Select Committee on Assisted Dying for the Terminally Ill Bill Minutes of Evidence

Examination of Witnesses (Questions 1758 - 1759)


Rev Professor Robin Gill, Rt Rev Christopher Budd, Dayan (Judge) Chanoch Ehrentreu and Dr Khalid Hameed

  Q1758  Chairman: Good morning. This morning we have with us a group representing various sections of what is described sometimes as the faith communities. There may be alternative descriptions, but I will leave it at that. The system we have adopted is that I shall invite each of you, in such order as you care to embrace, to make short opening statements and then invite members of the Committee to ask questions to seek to deal with matters which may be of particular interest or concern to them. A full transcript is being taken of the help you give us and in due course, you will have an opportunity of reviewing that transcript to see whether it accords with what you thought you said when you were here, and eventually the corrected transcript will be appended to our report and become public property when the report is published in due course. Would you be kind enough to introduce yourselves and make your short opening statements in whatever order seems to be suitable.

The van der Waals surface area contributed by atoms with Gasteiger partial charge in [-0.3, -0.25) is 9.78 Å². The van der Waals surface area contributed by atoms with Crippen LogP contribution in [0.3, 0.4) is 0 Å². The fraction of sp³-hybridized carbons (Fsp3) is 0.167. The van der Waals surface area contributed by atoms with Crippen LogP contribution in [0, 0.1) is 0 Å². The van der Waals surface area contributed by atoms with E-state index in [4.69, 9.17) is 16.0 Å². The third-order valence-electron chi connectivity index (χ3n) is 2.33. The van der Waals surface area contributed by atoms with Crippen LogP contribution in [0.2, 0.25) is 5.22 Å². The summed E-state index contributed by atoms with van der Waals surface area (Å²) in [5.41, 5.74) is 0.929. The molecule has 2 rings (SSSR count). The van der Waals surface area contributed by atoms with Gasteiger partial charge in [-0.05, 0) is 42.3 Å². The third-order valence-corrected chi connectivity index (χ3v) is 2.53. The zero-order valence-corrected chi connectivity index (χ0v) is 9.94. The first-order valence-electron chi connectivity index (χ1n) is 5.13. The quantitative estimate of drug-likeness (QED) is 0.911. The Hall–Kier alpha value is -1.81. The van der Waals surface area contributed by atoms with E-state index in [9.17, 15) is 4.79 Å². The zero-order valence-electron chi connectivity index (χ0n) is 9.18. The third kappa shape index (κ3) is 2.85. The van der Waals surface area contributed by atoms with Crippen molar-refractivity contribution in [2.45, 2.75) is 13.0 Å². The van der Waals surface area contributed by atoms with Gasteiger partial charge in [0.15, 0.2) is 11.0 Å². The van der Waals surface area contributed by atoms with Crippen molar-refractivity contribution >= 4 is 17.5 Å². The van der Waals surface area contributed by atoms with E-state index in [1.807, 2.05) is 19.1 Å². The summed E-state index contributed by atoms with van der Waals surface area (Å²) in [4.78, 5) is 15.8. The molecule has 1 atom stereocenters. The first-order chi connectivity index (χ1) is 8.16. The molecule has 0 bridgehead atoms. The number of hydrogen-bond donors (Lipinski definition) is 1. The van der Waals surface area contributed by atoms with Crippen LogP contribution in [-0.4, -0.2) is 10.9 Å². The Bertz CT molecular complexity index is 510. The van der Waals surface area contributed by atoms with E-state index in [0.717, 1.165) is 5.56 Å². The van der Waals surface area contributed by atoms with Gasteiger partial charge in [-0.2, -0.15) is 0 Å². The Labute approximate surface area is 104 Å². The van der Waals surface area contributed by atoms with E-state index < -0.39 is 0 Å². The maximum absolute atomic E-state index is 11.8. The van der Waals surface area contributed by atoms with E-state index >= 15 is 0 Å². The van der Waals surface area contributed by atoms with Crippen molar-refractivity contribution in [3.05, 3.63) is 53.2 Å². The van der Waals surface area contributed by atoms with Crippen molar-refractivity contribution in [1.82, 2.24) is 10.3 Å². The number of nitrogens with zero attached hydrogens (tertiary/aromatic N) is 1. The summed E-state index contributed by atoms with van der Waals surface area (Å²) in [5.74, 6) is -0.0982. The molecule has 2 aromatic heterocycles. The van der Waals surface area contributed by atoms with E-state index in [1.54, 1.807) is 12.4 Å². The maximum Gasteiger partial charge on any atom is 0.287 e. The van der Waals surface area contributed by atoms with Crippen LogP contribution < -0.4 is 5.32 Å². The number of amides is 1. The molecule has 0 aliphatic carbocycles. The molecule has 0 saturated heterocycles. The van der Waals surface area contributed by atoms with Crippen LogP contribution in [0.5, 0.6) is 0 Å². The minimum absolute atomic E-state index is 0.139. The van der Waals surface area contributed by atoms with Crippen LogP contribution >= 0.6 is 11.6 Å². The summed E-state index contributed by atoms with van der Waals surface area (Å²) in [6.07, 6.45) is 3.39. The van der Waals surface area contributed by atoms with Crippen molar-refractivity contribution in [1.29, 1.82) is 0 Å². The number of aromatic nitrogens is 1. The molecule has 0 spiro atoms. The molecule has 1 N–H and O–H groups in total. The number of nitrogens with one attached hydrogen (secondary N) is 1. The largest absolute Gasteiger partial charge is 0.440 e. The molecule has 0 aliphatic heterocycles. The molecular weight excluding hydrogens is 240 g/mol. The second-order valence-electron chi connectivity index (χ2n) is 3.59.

Rt Rev Christopher Budd: I am Bishop Christopher Budd from Plymouth representing Cardinal Cormac Murphy-O'Connor and the Catholic Bishops' Conference of England and Wales. I think you have received a written submission from that quarter. I should just like to make three main points by way of introduction and I have my script here, so I can leave that with the ladies. I believe that we all start from the need of compassion for those who are dying as common ground. However, I think we part company as between those who are pro life and pro euthanasia when working out what is acceptable as compassionate. We do not believe that killing someone, even when invited to do so, is the hallmark of compassion. Compassion, as the word suggests, is "suffering with", accompanying someone on a journey, the length of which is not in our control. The journey of course is open-ended as we know, the dying process. As we know, the way we come to die is highly variable. It is love that gives dignity to everyone on that journey, especially the person who is dying. My second point outlines four features of what I am calling the Christian moral tradition. The Christian moral tradition has the following moral wisdom for those accompanying the dying person. Firstly love is the overarching virtue, obviously construed in terms of compassion. Secondly, we do not intentionally kill anyone. Thirdly, we do not strive officiously to keep a person alive as long as technically possible through over-burdensome or futile treatment. Fourthly, we will always seek to sustain basic care to the end including feeding and hydration for as long as that is possible and in ways that are not burdensome. My final point, is that law must always seek to protect the vulnerable. The proposed change weakens that protection. It will also act as a corrosive force in my view in our society and gradually weaken the trust that is vital for patients, doctors, nursing and care staff and family members. Our experience of the abortion legislation has to be here a cautionary tale. I hope you do not mind me finishing with a quotation from the 1994 Committee recommendation " . . .we do not believe that these arguments" (that is those in favour of introducing euthanasia) "are sufficient reason to weaken society's prohibition of intentional killing. That prohibition is the cornerstone of law and of social relationships. It protects each one of us impartially, embodying the belief that all are equal. We do not wish that protection to be diminished and we therefore recommend no change in the law to promote euthanasia". I will finish there.